For most vehicles you will have some options between the least aggressive M+S and full-on Blizzak type snow tires.  Given someone's driving patterns, they need to figure out what is best for them.


For me, on both the Toyota Highlander and the Volvo XC70 the original tires were M+S.  I thought both set of tires were not good enough in the snow and upgraded them to a more aggressive tread.  In the case of the Highlander the only option last year was the Blizzak.    For the XC70, I got just slightly more aggressive tire.  It was good enough for around Tahoe and didn't have the dry and wet road performance issues of the Blizzaks.  Which is important since most of the miles are around the Bay Area and up i80 below chain control or not in chain control.

ymmv...
post #18 of 35
Quote:
Originally Posted by StormDay View Post

Yes.  M+S is really just a minimum requirement met kind of standard.  You need M+S to get through chain control. 
 

M+S is really just the designation for all season tires.  The mountain and snowflake logo is what indicates a real snow tire.  Almost everyone's tires are M+S, unless you run summer-only tires, but most people don't do that.  So yes, you have to have M+S tires, but that does *not* mean they're snow tires.
post #19 of 35
Quote:
Originally Posted by ramzee View Post




Be careful..... The M+S rating is very very misleading..... Some tires good in snow, some horrible..... dont think that by having the M+S rating your tires are any good.


 

M+S is not a snow tire. I find it interesting that CHP qualifies it that way.  Snow tires show a mountain logo like this -



I use studded Nokians chains are irrelevant.
post #20 of 35
I think M+S also has to do with the rubber compound. It has better traction in cold weather and will grip better in snow. The summer tires that came on my bimmer had a warning not to drive in cold weather below a certain temp, can't remember exactly what it was, or at least the traction was compromised below a certain temp.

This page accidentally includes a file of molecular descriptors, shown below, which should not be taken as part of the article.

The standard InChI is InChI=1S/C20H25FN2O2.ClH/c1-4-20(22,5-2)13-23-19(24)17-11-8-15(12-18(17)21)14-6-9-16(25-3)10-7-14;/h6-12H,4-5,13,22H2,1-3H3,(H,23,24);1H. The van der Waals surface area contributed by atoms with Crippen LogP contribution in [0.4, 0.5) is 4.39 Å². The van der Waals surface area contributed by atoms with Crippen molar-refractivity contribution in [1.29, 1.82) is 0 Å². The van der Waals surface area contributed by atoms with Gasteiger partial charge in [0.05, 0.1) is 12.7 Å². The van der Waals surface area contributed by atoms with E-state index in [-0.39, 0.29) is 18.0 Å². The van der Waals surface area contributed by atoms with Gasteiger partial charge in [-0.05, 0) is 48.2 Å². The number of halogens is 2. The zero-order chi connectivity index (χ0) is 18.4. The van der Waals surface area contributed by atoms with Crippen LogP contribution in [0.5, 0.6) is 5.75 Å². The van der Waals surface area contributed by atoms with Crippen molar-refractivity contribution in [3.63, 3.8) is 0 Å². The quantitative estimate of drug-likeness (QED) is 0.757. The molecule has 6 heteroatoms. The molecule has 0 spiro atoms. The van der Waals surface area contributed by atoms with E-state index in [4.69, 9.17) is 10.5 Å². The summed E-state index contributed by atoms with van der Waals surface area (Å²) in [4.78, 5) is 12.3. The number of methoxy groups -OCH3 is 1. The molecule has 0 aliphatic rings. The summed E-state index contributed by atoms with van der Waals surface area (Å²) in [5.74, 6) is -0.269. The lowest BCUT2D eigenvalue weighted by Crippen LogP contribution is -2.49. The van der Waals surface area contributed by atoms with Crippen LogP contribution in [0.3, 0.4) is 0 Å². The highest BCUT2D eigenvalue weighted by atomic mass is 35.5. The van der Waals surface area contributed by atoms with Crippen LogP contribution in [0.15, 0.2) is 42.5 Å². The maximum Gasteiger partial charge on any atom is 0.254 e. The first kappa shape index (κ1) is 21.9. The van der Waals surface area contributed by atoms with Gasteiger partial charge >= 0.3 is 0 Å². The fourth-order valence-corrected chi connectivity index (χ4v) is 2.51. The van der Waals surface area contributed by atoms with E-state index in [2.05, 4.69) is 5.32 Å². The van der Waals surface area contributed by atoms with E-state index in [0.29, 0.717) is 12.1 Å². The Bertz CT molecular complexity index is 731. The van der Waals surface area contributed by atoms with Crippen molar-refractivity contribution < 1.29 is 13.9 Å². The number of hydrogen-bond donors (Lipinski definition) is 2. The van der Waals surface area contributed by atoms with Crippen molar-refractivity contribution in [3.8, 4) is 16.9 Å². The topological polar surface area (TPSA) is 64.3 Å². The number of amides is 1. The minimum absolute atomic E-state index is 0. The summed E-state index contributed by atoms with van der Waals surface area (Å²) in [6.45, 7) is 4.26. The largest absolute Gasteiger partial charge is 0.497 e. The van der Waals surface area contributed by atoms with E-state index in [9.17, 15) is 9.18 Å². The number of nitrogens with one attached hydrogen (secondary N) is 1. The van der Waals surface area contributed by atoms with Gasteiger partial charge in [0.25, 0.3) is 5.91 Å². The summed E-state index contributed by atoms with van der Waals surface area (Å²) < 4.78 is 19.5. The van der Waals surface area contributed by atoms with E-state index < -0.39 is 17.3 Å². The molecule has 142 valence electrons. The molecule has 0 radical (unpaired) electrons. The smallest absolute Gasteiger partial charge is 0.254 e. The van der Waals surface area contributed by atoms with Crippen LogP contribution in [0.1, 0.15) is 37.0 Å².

I have had no problem driving in some pretty nasty snowstorms with  good relatively new M+S treads and AWD, in fact the road has been closed behind me so it was about bad as it gets. A dedicated snow tire will obviously have superior traction, so if you want the extra security it's the best way to go, but with careful driving a good all season should get you by, especially on fairly well travelled roads. 
 
 
 
 
 
post #21 of 35
Quote:
Originally Posted by nstelemark View Post

I use studded Nokians chains are irrelevant.
 

That depends on your state and whether or not you have AWD.
post #22 of 35
Quote:
Originally Posted by Westcat View Post

I think M+S also has to do with the rubber compound. It has better traction in cold weather and will grip better in snow. The summer tires that came on my bimmer had a warning not to drive in cold weather below a certain temp, can't remember exactly what it was, or at least the traction was compromised below a certain temp.

That is correct when compared to a summer tire.  Summer tires are downright dangerous when it's cold, even if the road is bare, because the rubber compounds get very hard in the cold temperatures.  However, a proper snow tire has rubber compounds that are even that much better than all-season tires in the cold.
post #23 of 35
Quote:
Originally Posted by Westcat View Post

I think M+S also has to do with the rubber compound.
 


Not quite.  To qualify for the M+S designation the only thing that matters is the tread pattern.  What makes a genuine  snow tire is the softer rubber compound (in addition to the tread pattern) which is very grippy on cold surfaces.  This softer compound will also wear faster, especially at high temperatures.

At the other extreme is a dedicated performance summer tire, which offers superior handling on dry hot pavement but is useless in cold and snow.

An all season tire will be made out of a compound that is a compromise - it grips ok when it's cold but doesn't disintegrate when you try to drive in 100 degree weather.  Most tires are in this category.
post #24 of 35
Quote:
Originally Posted by opimian View Post

 thanks, seems like snow tires are the way to go, any recommendations?

The only catch being, you're going to wear out the snow tires fast by driving to work Monday to Friday in the the Bay Area.